Officials have stopped six people attempting to sneak their pet dogs into Westminster Hall to see the Queen lying in state – according to reports. Jason Groves, political editor at the Daily Mail, wrote on Twitter: “Parliamentary source says officials have stopped six people trying to smuggle their pet dogs into Westminster Hall under their coats for the Queen’s lying in state.” Queues to see Her Majesty appear to be growing quickly, with routes now stretching to 4.9 miles long according to the government’s live tracker.
People are being warned to “dress appropriately” as people could be queuing for more than a day.
The Queen is now lying in state at Westminster Hall after being taken from Buckingham Palace yesterday as part of a procession.
Shop assistant Angela Johnson, 42, of Ealing, west London, was determined to make it to Westminster Hall to pay her respects to the Queen.
She said: “It has been 70 years and she came to the throne at such a young age. It has been a real achievement. We should be proud of our Queen. She has done well for our country and she has never let the country down. She pretty much had to give up her whole life to the country to become Queen – it couldn’t have been easy for her.”
Animals and pets are not allowed in to the vigil, but according to reports some people have been attempting to sneak their beloved pooches in under their coats.
Queues to meet the Queen are expected to be hours long for the next few days before the late monarch’s state funeral on Monday.
Ambulance teams were said to have already treated 291 members of the public along the route of the queue and in surrounding areas on Wednesday.
An LAS spokeswoman said: “Working with our partners, we cared for 291 patients yesterday up until midnight along the lying-in-state queuing route and surrounding areas, including Hyde Park, Whitehall and Millbank.”
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The government website advises: “Please do not bring pets or other animals as you will not be allowed to enter with them. Animals are not permitted in the Palace of Westminster, except guide dogs, hearing dogs and other official assistance dogs.”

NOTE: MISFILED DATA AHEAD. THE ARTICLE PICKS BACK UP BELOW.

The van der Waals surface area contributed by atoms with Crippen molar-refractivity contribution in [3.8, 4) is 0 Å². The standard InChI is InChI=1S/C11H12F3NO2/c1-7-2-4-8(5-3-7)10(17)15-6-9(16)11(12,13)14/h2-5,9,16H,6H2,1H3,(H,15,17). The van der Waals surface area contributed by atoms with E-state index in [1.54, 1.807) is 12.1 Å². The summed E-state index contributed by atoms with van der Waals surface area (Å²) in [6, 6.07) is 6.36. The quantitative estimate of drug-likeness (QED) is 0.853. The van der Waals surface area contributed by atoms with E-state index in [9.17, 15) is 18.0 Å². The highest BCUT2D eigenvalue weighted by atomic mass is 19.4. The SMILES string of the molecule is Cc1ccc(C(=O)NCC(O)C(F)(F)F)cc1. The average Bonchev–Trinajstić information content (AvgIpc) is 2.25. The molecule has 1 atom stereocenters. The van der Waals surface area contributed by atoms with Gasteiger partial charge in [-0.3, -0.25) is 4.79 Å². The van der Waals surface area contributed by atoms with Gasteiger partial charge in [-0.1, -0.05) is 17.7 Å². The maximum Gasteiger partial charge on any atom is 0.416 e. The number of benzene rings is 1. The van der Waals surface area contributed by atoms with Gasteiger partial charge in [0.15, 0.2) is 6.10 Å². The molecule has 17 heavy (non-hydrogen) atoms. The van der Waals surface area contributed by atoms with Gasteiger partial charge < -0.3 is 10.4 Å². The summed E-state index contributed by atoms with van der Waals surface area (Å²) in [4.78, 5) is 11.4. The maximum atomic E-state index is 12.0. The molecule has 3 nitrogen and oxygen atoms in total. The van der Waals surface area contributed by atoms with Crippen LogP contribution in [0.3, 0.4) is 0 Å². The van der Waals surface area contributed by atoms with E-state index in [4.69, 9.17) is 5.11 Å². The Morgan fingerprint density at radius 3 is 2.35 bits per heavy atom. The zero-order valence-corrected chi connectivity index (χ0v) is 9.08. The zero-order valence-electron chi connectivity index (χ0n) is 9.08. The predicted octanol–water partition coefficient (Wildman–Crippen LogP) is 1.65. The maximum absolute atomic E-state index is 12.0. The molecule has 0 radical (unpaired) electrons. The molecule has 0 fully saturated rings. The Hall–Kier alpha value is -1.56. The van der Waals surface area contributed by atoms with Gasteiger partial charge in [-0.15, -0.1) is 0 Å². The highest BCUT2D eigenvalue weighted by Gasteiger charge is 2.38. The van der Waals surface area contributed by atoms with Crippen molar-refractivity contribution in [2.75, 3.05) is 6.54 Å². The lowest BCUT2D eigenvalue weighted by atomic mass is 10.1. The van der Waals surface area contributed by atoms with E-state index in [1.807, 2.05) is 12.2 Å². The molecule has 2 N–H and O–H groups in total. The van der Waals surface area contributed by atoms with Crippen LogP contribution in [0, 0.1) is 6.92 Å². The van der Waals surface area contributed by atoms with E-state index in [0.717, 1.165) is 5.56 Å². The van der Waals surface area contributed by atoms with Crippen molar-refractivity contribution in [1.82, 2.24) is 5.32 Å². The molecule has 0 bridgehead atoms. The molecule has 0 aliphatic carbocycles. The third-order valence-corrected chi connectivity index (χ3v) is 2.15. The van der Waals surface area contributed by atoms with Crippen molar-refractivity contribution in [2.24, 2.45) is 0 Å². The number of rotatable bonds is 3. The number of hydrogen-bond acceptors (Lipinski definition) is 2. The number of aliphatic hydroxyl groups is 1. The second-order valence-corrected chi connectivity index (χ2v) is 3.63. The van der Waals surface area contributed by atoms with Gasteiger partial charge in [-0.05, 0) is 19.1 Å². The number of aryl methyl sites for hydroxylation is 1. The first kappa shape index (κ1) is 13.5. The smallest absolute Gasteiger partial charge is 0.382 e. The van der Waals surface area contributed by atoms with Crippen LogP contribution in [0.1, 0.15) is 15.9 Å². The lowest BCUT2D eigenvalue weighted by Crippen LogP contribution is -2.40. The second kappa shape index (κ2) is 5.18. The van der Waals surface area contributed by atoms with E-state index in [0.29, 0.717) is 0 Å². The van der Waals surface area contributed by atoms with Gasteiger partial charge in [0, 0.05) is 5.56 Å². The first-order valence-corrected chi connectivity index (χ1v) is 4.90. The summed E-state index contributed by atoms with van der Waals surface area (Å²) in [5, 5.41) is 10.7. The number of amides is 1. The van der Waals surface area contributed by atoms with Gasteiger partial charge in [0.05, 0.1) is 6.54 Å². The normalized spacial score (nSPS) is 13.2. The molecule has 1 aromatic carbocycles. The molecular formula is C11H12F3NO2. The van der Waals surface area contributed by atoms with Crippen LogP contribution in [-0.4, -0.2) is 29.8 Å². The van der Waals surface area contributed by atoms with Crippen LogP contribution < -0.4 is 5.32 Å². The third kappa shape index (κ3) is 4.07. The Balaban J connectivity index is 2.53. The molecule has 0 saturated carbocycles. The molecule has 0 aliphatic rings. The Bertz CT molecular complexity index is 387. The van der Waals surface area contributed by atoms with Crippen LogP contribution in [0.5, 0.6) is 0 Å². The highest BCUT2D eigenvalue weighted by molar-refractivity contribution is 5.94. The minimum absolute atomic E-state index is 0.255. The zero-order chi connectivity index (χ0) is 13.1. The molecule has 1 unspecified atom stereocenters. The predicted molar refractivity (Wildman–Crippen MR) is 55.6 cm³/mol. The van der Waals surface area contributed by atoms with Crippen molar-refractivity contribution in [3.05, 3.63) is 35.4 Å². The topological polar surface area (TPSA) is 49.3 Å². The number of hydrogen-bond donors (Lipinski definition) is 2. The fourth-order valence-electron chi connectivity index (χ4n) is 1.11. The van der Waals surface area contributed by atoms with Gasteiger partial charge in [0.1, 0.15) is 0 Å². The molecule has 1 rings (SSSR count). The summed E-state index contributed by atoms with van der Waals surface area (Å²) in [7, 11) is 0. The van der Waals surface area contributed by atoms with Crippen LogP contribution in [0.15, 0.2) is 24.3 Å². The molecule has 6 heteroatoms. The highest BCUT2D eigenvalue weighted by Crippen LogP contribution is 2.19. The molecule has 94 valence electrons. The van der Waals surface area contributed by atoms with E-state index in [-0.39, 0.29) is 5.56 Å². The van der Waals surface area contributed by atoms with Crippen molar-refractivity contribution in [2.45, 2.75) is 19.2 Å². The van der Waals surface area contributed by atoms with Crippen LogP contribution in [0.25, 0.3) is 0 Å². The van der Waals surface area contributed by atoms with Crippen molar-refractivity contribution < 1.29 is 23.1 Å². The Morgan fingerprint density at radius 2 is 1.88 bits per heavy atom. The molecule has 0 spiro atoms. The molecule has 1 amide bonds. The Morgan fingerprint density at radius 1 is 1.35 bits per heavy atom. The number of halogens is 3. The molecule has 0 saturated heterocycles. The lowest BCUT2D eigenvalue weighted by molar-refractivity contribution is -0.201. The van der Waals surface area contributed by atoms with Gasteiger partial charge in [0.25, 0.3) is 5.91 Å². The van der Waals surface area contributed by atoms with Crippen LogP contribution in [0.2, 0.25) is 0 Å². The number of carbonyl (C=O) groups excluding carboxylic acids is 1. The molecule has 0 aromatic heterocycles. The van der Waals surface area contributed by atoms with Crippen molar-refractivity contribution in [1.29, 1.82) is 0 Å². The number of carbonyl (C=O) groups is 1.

There are also a number of other prohibited items, including bags larger than 40cm x 30cm x 20cm in size and food and liquid.
Brits are being told to leave flowers and tribute items in the dedicated floral tribute area in Green Park as these items can not be taken into the Palace of Westminster.
Seating equipment is also prohibited, despite a large number of queuers bringing camping chairs to help aid with the long waits.
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Pesach Neussbaum, a retired computer company owner, from Montreal, Canada, described seeing the Queen’s coffin as a “very special and extraordinary” experience.
Tourist Mr Neussbaum, who arrived in the UK on Wednesday, had just finished a walking tour in central London when he managed to join the queue in Blackfriars, south London, on Thursday afternoon.
He told PA: “I was thinking that even if I did not get there to Westminster, and it turned out to be too far for me to walk, that I was still paying my last respects to the Queen. I just continued for five-and-a-half hours and to see it through makes me feel fulfilled.
“My wife Shari – who is back in Canada – is the biggest fan of Queen Elizabeth. I figured that if my wife were here, she would want me to continue. The Queen is an inspiration not just to myself but the entire world.”